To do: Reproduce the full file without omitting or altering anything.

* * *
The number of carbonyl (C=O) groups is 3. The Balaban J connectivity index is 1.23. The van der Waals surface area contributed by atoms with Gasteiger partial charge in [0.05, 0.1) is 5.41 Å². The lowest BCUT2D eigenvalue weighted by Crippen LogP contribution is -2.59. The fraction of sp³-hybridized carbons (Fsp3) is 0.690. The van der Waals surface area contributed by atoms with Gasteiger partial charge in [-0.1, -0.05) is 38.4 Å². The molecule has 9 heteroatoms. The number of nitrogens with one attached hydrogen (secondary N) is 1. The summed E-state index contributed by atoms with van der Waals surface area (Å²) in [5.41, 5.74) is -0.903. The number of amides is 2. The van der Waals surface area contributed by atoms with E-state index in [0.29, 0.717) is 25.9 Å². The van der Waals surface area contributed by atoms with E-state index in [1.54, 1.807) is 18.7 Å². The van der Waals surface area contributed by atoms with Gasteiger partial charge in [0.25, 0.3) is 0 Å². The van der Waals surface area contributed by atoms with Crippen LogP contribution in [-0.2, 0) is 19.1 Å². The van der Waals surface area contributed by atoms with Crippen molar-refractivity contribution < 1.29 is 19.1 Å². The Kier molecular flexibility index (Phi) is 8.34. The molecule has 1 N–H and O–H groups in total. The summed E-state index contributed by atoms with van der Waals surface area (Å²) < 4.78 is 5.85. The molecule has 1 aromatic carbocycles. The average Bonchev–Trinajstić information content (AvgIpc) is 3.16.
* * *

The number of carbonyl (C=O) groups is 3. The Balaban J connectivity index is 1.23. The van der Waals surface area contributed by atoms with Gasteiger partial charge in [0.05, 0.1) is 5.41 Å². The lowest BCUT2D eigenvalue weighted by Crippen LogP contribution is -2.59. The fraction of sp³-hybridized carbons (Fsp3) is 0.690. The van der Waals surface area contributed by atoms with Gasteiger partial charge in [-0.1, -0.05) is 38.4 Å². The molecule has 9 heteroatoms. The number of nitrogens with one attached hydrogen (secondary N) is 1. The summed E-state index contributed by atoms with van der Waals surface area (Å²) in [5.41, 5.74) is -0.903. The number of amides is 2. The van der Waals surface area contributed by atoms with E-state index in [0.29, 0.717) is 25.9 Å². The van der Waals surface area contributed by atoms with E-state index in [1.54, 1.807) is 18.7 Å². The van der Waals surface area contributed by atoms with Gasteiger partial charge in [0.25, 0.3) is 0 Å². The van der Waals surface area contributed by atoms with Crippen LogP contribution in [-0.2, 0) is 19.1 Å². The van der Waals surface area contributed by atoms with Crippen molar-refractivity contribution < 1.29 is 19.1 Å². The Kier molecular flexibility index (Phi) is 8.34. The molecule has 1 N–H and O–H groups in total. The summed E-state index contributed by atoms with van der Waals surface area (Å²) < 4.78 is 5.85. The molecule has 1 aromatic carbocycles. The average Bonchev–Trinajstić information content (AvgIpc) is 3.16.